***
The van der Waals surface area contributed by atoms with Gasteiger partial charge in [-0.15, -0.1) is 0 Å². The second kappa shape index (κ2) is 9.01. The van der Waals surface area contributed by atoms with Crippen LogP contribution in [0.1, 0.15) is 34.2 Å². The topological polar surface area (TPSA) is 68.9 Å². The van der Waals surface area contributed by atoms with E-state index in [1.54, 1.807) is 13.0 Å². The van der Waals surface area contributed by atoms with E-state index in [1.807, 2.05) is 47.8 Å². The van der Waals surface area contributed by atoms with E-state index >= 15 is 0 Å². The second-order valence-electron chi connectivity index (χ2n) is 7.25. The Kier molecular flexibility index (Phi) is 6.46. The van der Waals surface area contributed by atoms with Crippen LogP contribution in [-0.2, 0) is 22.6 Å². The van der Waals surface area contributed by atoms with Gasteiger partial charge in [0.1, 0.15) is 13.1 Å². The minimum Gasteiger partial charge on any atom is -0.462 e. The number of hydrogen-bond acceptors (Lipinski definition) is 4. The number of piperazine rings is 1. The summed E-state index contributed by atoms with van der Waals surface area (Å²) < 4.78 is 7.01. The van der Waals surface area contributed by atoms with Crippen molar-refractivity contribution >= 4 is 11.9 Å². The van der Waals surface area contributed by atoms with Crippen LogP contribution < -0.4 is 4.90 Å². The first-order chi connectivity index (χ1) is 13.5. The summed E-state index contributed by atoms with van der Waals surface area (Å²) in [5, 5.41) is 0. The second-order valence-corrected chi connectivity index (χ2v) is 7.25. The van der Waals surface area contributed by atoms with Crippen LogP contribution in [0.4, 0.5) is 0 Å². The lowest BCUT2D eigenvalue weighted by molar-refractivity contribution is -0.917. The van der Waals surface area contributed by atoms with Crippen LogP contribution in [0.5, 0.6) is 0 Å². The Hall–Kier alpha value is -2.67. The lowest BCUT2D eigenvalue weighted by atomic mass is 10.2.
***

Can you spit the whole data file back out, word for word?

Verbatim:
The van der Waals surface area contributed by atoms with Gasteiger partial charge in [-0.15, -0.1) is 0 Å². The second kappa shape index (κ2) is 9.01. The van der Waals surface area contributed by atoms with Crippen LogP contribution in [0.1, 0.15) is 34.2 Å². The topological polar surface area (TPSA) is 68.9 Å². The van der Waals surface area contributed by atoms with E-state index in [1.54, 1.807) is 13.0 Å². The van der Waals surface area contributed by atoms with E-state index in [1.807, 2.05) is 47.8 Å². The van der Waals surface area contributed by atoms with E-state index >= 15 is 0 Å². The second-order valence-electron chi connectivity index (χ2n) is 7.25. The Kier molecular flexibility index (Phi) is 6.46. The van der Waals surface area contributed by atoms with Crippen LogP contribution in [-0.2, 0) is 22.6 Å². The van der Waals surface area contributed by atoms with Gasteiger partial charge in [0.1, 0.15) is 13.1 Å². The minimum Gasteiger partial charge on any atom is -0.462 e. The number of hydrogen-bond acceptors (Lipinski definition) is 4. The number of piperazine rings is 1. The summed E-state index contributed by atoms with van der Waals surface area (Å²) < 4.78 is 7.01. The van der Waals surface area contributed by atoms with Crippen molar-refractivity contribution >= 4 is 11.9 Å². The van der Waals surface area contributed by atoms with Crippen LogP contribution < -0.4 is 4.90 Å². The first-order chi connectivity index (χ1) is 13.5. The summed E-state index contributed by atoms with van der Waals surface area (Å²) in [5, 5.41) is 0. The second-order valence-corrected chi connectivity index (χ2v) is 7.25. The van der Waals surface area contributed by atoms with Crippen LogP contribution in [0.4, 0.5) is 0 Å². The lowest BCUT2D eigenvalue weighted by molar-refractivity contribution is -0.917. The van der Waals surface area contributed by atoms with Crippen LogP contribution in [0.5, 0.6) is 0 Å². The Hall–Kier alpha value is -2.67. The lowest BCUT2D eigenvalue weighted by atomic mass is 10.2.